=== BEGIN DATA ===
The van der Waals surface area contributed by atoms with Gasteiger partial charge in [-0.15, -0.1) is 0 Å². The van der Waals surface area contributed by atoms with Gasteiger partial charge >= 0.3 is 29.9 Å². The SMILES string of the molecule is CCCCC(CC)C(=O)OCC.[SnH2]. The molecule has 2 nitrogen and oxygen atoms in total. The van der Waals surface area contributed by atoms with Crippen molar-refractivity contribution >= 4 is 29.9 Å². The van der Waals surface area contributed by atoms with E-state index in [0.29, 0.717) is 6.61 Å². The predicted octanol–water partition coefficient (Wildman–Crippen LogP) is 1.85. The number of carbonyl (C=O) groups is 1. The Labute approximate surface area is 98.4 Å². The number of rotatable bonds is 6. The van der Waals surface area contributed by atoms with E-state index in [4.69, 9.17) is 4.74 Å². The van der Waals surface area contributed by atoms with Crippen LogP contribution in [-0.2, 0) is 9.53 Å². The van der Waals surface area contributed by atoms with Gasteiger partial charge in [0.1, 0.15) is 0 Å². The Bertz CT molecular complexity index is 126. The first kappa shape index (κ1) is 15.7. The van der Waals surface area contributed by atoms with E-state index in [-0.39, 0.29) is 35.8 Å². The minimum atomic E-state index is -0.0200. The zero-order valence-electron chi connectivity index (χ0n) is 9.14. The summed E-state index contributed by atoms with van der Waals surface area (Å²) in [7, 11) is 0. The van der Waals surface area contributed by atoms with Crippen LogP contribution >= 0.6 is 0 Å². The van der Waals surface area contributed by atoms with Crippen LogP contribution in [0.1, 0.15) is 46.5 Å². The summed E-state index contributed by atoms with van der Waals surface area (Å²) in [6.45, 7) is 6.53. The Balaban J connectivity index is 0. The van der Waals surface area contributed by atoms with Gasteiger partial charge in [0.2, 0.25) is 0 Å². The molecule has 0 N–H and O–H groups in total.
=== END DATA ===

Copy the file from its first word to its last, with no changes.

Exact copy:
The van der Waals surface area contributed by atoms with Gasteiger partial charge in [-0.15, -0.1) is 0 Å². The van der Waals surface area contributed by atoms with Gasteiger partial charge >= 0.3 is 29.9 Å². The SMILES string of the molecule is CCCCC(CC)C(=O)OCC.[SnH2]. The molecule has 2 nitrogen and oxygen atoms in total. The van der Waals surface area contributed by atoms with Crippen molar-refractivity contribution >= 4 is 29.9 Å². The van der Waals surface area contributed by atoms with E-state index in [0.29, 0.717) is 6.61 Å². The predicted octanol–water partition coefficient (Wildman–Crippen LogP) is 1.85. The number of carbonyl (C=O) groups is 1. The Labute approximate surface area is 98.4 Å². The number of rotatable bonds is 6. The van der Waals surface area contributed by atoms with E-state index in [4.69, 9.17) is 4.74 Å². The van der Waals surface area contributed by atoms with Crippen LogP contribution in [-0.2, 0) is 9.53 Å². The van der Waals surface area contributed by atoms with Gasteiger partial charge in [0.1, 0.15) is 0 Å². The Bertz CT molecular complexity index is 126. The first kappa shape index (κ1) is 15.7. The van der Waals surface area contributed by atoms with E-state index in [-0.39, 0.29) is 35.8 Å². The minimum atomic E-state index is -0.0200. The zero-order valence-electron chi connectivity index (χ0n) is 9.14. The summed E-state index contributed by atoms with van der Waals surface area (Å²) in [7, 11) is 0. The van der Waals surface area contributed by atoms with Crippen LogP contribution >= 0.6 is 0 Å². The van der Waals surface area contributed by atoms with Crippen LogP contribution in [0.1, 0.15) is 46.5 Å². The summed E-state index contributed by atoms with van der Waals surface area (Å²) in [6.45, 7) is 6.53. The Balaban J connectivity index is 0. The van der Waals surface area contributed by atoms with Gasteiger partial charge in [0.2, 0.25) is 0 Å². The molecule has 0 N–H and O–H groups in total.